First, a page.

The biggest sins of spin
Marketing expert Jonathan Gabay on how our failure to understand propaganda is handing power to extremists
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When it comes to political spin, the Israelis have a lot to learn from the Palestinians.
This is the view of marketing expert Jonathan Gabay, who has spent 30 years in advertising and whose new book, Soul Traders, looks at the impact of propaganda on popular culture.
The trouble with Israel’s approach, he says, is that it has not mastered the crucial art of putting across a simple, emotive message. By sending out images of bloodied bomb victims and wailing children to the world’s media, “the Palestinians give a very strong message in a powerful way that gets into the news. Israel gives the complex view. For the intelligentsia it’s great, but who the hell has got the time?”
Gabay uses his marketing work with an Indian charity for homeless people as an example. “If I wrote a headline: ‘Please give money to save 100,000 people from dying,’ I would get in quite a few people,” he explains. “But if I wrote a headline saying: ‘You could save this one child from dying,’ I would get more people. People can’t deal with anything too complex. The Palestinians are very good at this.”
Gabay, who runs the website www.brandforensics.co.uk and is a member of Kenton’s Neveh Shalom synagogue, has written 13 books on spin during a career working for top advertising firms such as Saatchi & Saatchi. His latest publication analyses spin through history, covering everything from marketing cigarettes to how the Nazis persuaded Germans to support their anti-Jewish policies.
He insists the first propagandist was the Egyptian Pharaoh, as revealed in the biblical book of Exodus. “He found a group of people — the Jews — and demeaned them slowly but surely until the whole of Egypt followed his powerful ruling that we’re going to chuck these people out,” he says.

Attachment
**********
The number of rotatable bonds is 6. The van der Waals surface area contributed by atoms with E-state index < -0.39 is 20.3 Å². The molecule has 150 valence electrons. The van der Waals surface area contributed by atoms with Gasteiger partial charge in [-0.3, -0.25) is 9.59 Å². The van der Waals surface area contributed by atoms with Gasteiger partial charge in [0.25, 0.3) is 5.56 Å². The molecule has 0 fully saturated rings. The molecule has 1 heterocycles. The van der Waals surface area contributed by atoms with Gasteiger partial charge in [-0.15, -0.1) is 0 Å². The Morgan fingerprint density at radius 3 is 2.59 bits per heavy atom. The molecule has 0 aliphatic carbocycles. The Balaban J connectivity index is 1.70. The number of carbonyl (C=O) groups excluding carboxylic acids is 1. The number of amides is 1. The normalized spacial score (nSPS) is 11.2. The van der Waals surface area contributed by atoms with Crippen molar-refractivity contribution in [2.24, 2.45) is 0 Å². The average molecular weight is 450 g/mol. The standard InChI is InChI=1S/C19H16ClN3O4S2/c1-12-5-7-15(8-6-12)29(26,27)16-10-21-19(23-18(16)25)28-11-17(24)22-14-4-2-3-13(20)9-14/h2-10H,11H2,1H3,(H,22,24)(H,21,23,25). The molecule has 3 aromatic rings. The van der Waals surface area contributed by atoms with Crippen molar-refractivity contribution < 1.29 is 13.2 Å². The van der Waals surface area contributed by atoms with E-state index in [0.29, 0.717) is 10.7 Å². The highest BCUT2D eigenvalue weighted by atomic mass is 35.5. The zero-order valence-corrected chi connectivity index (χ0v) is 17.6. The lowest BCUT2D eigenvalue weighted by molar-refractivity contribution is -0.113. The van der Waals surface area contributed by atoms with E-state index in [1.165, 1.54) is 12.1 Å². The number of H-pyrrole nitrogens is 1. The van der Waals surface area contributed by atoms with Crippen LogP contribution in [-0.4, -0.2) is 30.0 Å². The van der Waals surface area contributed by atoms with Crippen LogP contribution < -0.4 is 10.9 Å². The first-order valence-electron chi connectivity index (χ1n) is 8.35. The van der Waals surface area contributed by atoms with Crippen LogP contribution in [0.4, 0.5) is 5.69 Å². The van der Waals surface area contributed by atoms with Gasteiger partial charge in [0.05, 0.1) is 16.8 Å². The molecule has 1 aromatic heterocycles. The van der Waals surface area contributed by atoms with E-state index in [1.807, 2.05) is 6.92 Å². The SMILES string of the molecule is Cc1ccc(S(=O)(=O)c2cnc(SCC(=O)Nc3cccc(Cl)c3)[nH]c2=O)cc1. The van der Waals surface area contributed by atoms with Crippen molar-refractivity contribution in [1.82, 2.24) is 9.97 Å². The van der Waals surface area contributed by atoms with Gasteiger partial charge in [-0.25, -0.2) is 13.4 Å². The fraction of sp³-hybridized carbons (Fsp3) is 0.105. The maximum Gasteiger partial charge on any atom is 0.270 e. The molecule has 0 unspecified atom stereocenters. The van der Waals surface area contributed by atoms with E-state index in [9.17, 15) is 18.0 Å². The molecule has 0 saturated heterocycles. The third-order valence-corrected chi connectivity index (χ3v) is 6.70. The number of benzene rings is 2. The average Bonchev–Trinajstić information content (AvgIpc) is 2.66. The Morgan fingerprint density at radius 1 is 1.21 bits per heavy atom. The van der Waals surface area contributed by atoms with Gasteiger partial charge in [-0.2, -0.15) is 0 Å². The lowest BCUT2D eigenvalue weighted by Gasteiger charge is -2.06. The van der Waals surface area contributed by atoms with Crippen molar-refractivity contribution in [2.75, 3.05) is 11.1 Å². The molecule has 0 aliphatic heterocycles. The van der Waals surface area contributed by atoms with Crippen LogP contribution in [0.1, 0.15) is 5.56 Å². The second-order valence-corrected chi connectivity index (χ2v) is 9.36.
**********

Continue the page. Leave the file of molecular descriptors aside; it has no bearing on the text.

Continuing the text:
He points out that the British National Party used similar campaigning methods to the Nazi to win seats in the recent European elections.
“Just as with today’s BNP, the Nazi party put forward a message of caring for the people, and concern for the nation, neatly packaged in an easily adoptable cause appealing to both the working- and middle-classes. Their cause was strengthened by playing on fears relating to a heaving populace and lack of jobs for the ‘indigenous population’.
“Many voters in the Euro election were persuaded that the BNP ‘cares’ while the other, ‘fat-cat’ parties had forsaken the needs of the ordinary person for the rewards of office. This in turn gave rise to a campaign lamenting the loss of the nation’s ‘great’ past, irrespective of how great in reality that past was. Such carefully managed campaigns seek to show that ordinary people led by extraordinarily brave leaders with the guts to stand up against the broken norm can once again restore the nation’s self-respect — which was line used by the Nazis.”
Examples of classic spin were most recently seen in the way MPs tried to justify their expenses claims — the constant repetition that they had not broken the rules, and that the system, not their conduct, was at fault.
But Gabay says that it would have been better if the MPs had simply owned up. “The greatest thing to do from a ethical point of view — if you know you have made a mistake — is to admit it,” he says.
“And from a spin point of view, that is also the best response. Otherwise any journalist with half a brain would make that mistake spin out as bigger and bigger than it actually was.
Soul Traders is published by Marshall Cavendish, at £9.99